Why interior firefighting will be obsolete by 2030

By: Robert Avsec, Executive Fire Officer

A couple of years ago I wrote a piece entitled, Interior Firefighting is Becoming Obsolete—We Just Don’t Know It, in which I spoke of those factors that were converging to make interior structural firefighting an unsafe and costly way of doing fire suppression. As I write this piece today, those factors have only increased significantly, and that’s why I believe that by 2030 interior structural firefighting as we know it today will be obsolete.

Those converging factors

The factors that I spoke of included, but are not limited to:

  • Building designers, architects, and builders who have revolutionized the construction industry with lightweight construction materials and construction designs that have reduced the mass of lumber used in construction. This new construction does its primary job—resisting gravity—very well but burns hotter and faster and is subject to degradation of its “gravity resistance” faster than housing built with full-dimension lumber before 1970.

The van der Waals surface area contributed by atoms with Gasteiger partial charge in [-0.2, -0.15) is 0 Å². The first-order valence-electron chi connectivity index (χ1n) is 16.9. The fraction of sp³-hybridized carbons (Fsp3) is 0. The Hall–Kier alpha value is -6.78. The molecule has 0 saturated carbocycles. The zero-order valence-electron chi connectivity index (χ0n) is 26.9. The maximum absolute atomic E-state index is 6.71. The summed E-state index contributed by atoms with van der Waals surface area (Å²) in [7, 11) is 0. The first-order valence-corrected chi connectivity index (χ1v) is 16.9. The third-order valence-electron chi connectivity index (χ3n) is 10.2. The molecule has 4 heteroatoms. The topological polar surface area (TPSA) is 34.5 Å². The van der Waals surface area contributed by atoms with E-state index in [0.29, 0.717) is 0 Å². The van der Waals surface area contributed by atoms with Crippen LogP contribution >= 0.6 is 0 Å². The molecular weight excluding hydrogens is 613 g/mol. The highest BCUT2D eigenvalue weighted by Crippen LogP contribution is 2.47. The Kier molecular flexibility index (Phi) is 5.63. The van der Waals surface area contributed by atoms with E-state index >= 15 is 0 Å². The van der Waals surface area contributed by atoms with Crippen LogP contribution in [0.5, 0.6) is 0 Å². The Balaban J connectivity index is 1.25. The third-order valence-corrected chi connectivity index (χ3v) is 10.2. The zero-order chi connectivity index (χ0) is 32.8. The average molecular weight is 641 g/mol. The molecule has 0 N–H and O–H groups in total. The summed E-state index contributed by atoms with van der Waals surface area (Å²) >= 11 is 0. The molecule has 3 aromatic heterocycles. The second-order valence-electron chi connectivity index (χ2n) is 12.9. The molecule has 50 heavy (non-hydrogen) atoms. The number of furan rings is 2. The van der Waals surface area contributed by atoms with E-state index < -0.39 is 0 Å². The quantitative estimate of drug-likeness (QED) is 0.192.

• That same group has created floor plans with larger rooms with larger open spaces that facilitate the transfer of heat, smoke and toxic gases more quickly through the structure.
  • The designers and manufacturers of interior furnishings, e.g., cabinets, furniture, floor and wall coverings, etc., have replace wood and other natural fibers with synthetic materials and polymers many of which are petroleum-based. This increased the fuel load in the typical residential structure substantially as well as increasing the number of known and unknown chemical compounds that are released into the structure during combustion.

So, we have structures being built that cannot stand up to fires like those of the past; interior floor designs that promote rapid fire growth and movement of the fire and products of combustion throughout the structure; fuel loads that burn 3-5 times hotter than those found in legacy housing; and those same fuel loads creating a “toxic soup” of hazardous materials during combustion.

Then those same building professionals, through their professional associations and lobbyists, pay lawmakers at the state and federal levels to pass legislation prohibiting local governments from adopting residential fire sprinkler systems, the one tool in modern fire protection that should be used to our advantage.